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Whether these psychiatrists helped or hindered societal events probably depends on one's political perspective.
When I started medical school at Yale way back in 1967, I had the youthful impertinence to ask my psychoanalytic professor how he could justify treating so few patients when there were masses of poor people who also needed help, but who could get little.
He replied that since he treated rich and elite leaders, this would have an indirect but major influence on society.
Possibly, I thought, surprised by his answer . . . but how? If the rich and elite got better psychologically, did this make them better stewards of society? Given confidentiality, we would not know who these leaders were and so could never objectively consider an answer.
But if a butterfly that flaps its wings in Mexico can influence the weather in China, then perhaps in some way, all psychiatrists can or have had some indirect effect on society?
I’m writing this blog while traveling in Morocco. During this trip, the subject of the impact that psychiatrists have had on society came up in a different context than patient care, theory, or even usual patient advocacy. The number of such psychiatrists may be quite limited.
The first could be Benjamin Rush (1745-1813). Of course, he was not really a psychiatrist, since the profession did not exist then. The American Psychiatric Association calls him the "father of psychiatry," so I will include him. Rush was among the first (if not the first) to believe that mental illness was a disease of the brain. He was active in the American Revolution, and remained politically involved thereafter. He signed the Declaration of Independence and served as Surgeon General in the Continental Army.
Dr. Rush's order “Directions for preserving the health of soldiers" became one of the foundations of preventative military medicine. He became Professor of medical theory and clinical practice at the University of Pennsylvania.
The Moroccan connection is the psychiatrist Frantz Fanon (1925-1961). Though I learned about Dr Fanon early in my career, I had forgotten about him until a discussion with our tour leader. Sometimes known as the "Black Freud," he was not only a psychiatrist and a philosopher, but a revolutionary.
After his psychiatric training, Dr. Fanon became the medical director of a hospital in Algeria. There he became interested in the social forces on mental health and developed inpatient therapeutic communities well before Maxwell Jones, who is better known for this achievement.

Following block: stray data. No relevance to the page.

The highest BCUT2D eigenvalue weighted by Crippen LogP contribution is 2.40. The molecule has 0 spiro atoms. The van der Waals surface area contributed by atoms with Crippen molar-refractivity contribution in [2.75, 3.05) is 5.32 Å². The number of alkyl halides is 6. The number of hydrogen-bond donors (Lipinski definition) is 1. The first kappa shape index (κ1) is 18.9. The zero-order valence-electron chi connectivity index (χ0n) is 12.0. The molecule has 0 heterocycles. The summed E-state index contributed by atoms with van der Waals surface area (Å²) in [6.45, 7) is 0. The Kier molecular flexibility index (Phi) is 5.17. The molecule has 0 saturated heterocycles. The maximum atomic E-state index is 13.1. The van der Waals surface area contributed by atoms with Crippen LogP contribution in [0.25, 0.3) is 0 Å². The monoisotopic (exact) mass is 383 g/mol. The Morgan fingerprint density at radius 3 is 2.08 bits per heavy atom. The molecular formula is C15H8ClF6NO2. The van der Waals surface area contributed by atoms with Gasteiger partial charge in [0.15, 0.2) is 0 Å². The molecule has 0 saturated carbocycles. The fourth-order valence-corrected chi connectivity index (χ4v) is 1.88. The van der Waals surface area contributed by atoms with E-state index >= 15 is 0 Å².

Dr Fanon’s books - Black Skin, White Masks and The Wretched of the Earth-seemed to be an important inspiration for the Algerian resistance. His ideas about the psychopathology of colonization-in other words a diagnosis of a societal disorder-proved quite influential. In an extension of Jung and Freud's ideas, he posited a collective unconscious of colonial Blacks that resulted in an inferiority complex of dependency and inadequacy. Treating this social pathology was necessary, he thought, for mental health and political liberation. Though violence was one way to liberation, it wasn't the only way. In South Africa, the medical student Steve Biko adapted Fanon’s ideas; in Cuba, Che Guevara used them; and in the US, Malcolm X and The Black Panthers picked up on them. With this theory, the slogan "Black is Beautiful" made clear psychological sense.
In the US before the 1964 Presidential election, psychiatrists could have had an effect on the race, which Lynden Baines Johnson won in a landslide victory. In a poll of thousands of psychiatrists, many opined that Goldwater was not qualified to be President because he was paranoid and a megalomaniac. Eventually, this well-publicized poll led to a new American Psychiatric Association ethical principle called "The Goldwater Rule," which advised against the public diagnosis and analysis of anyone not personally examined by the psychiatrist.
Although some thought that he was verging on breaking the ethical principle of the Goldwater rule, Jerrold Post was a CIA psychiatrist for many years. Post founded the Center for the Analysis of Personality and Political Behavior: there, he analyzed foreign leaders indirectly. Among these were Israel's Menachim Begin and Egypt's Anwar Sadat, profiles of whom were prepared for President Carter ahead of the Camp David peace meetings in the late 70s. In analyzing the childhood of Saddam Hussein, Post concluded that Hussein would never voluntarily give up the weapons he had amassed. Could Post’s conclusion have had any connection with the claim that the US had to get rid of Saddam’s "weapons of mass destruction" and Saddam Hussein himself?
Whether these psychiatrists helped or hindered societal events probably depends on one's political perspective. Other than Benjamin Rush, a psychiatrist has never served as Surgeon General. Since there has been an acting one for over a year, should we advocate for a psychiatrist to see what difference that might make?